What Will You Really Tell Your Doctor?

When you meet with your family physician, you have a decision to make. Will you tell your doctor what’s really going on with your health? Or will you minimize your symptoms and hope for a quick stamp of medical approval? 

The American Medical Association emphasizes in its Code of Medical Ethics the importance of a physician using “sound medical judgment on patients’ behalf, and to advocate for their patients’ welfare.” Your doctor is both professionally and morally committed to helping safeguard your health. But your physician cannot do this well without your help. 

April 7 is World Health Day, a united effort to raise awareness of better health for people all over the globe. This year’s theme is “Health for All,” with an opportunity to tackle the health challenges for every individual on the planet. This includes the health challenges for those of us in the greater-Omaha area. 

Think Family Medicine physician Margo Anderson-Fowler is dedicated to providing “health for all” as she strengthens communication and trust with her patients. As the think Chief of Medical Executive Committee and Director of Provider Affairs, Dr. Anderson-Fowler is also committed to ensuring that all think healthcare providers are making sound medical judgments and advocating for your personal welfare. Dr. Anderson-Fowler offers helpful insights on how to work even better with your healthcare team. 

Are visits with my Family Medicine doctor that necessary?

I’ve been a Family Practice physician for over 30 years, and while many of my patients are intelligent and well-read, I don’t think they quite understand what goes on behind the scenes with their doctor visits. Patients may know about the importance of skin cancer screenings and getting immunizations and other preventive health checks, but they probably don’t realize what their primary care doctor does to ensure the best possible care.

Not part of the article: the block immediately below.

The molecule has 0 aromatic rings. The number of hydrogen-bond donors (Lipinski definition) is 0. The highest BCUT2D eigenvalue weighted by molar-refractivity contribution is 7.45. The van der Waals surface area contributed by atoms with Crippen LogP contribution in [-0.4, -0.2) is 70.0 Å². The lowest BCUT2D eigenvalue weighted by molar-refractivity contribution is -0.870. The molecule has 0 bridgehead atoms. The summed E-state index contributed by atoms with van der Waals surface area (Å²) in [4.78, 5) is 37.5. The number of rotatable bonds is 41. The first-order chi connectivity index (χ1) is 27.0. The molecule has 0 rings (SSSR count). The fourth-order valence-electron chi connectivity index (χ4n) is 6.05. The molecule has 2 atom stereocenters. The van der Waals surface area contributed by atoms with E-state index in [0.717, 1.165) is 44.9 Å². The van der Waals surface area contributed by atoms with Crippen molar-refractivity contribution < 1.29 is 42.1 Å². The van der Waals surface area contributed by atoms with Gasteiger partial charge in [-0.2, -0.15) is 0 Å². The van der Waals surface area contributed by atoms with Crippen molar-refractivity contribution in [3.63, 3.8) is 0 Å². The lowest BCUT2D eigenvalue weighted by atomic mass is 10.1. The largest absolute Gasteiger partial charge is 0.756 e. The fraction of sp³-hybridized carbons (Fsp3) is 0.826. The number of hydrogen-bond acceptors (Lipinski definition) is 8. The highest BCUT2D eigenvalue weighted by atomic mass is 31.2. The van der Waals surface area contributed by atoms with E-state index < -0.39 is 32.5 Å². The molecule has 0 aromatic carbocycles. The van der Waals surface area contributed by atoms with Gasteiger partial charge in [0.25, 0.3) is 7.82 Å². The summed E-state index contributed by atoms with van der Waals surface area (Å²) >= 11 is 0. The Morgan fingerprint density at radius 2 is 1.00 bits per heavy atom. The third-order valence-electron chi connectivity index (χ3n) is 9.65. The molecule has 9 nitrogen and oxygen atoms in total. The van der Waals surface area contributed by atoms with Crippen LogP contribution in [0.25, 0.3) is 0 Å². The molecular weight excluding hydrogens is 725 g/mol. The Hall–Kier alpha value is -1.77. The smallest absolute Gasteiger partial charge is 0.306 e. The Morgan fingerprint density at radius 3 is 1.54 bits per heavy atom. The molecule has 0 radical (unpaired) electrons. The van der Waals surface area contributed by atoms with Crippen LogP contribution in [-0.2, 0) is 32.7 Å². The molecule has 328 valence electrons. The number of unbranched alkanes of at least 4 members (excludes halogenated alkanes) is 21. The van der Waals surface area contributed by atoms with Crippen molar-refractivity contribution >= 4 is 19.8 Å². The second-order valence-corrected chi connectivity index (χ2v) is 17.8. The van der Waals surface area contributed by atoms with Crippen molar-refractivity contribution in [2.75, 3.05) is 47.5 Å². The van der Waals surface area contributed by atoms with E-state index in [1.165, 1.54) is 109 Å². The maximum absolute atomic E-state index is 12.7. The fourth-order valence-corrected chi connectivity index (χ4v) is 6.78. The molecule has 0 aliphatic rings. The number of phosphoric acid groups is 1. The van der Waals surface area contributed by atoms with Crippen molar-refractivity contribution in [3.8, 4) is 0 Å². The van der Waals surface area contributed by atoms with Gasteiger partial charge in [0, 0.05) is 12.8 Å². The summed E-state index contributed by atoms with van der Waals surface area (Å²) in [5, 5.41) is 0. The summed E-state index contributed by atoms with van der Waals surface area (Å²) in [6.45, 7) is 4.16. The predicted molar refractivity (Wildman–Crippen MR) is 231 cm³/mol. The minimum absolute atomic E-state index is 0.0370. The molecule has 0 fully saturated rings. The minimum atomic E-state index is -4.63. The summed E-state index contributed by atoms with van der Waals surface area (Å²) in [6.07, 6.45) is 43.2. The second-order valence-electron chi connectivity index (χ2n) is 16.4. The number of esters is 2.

As physicians, we know a patient’s family history. We know if you are at higher risk for cancer or other diseases. We also know the genetic side of your health, which we review before you even come in for your appointment. We know your family history and whether you need any health screening earlier than typically recommended. We keep updated on the overall picture of your health. 

What about researching my medical symptoms online? 

Patients often ask me if it’s okay to check online health resources. Dr. Google is important until the online search starts to send patients on a frantic, nerve-wracking goose chase. I like patients to come in with information and having thought about their symptoms. I tell patients that the facts I share with them are not an opinion, the facts are not my personal beliefs. What I share about a patient’s health is backed up by millions of studies, and so I have their best interest at heart.

As a doctor, I don’t walk into a patient exam room with a preconceived answer, and I don’t want my patients to do this as well. We need to have an open and honest discussion about health concerns. I tell my patients to search on reputable websites such as WebMD.com or the American Academy of Family Practice site called Family Doc. But if you research online and start to go down a trail that is all dark and focuses on cancer and other awful diseases that is not good for your mental health, your spiritual health or your physical health. You need to stop online when you start going down that rabbit hole. Instead, know it’s okay to just come in and talk to with me or another think provider about your symptoms and concerns. 

As physicians and healthcare professionals, one of our challenges is to get accurate information out to the general public about what is real concerning screenings, immunizations and other health topics versus what people hear or read about through social media. There can be a huge disconnect with what is medically true and what people perceive is true. 

What if I’m kind of embarrassed to see my doctor?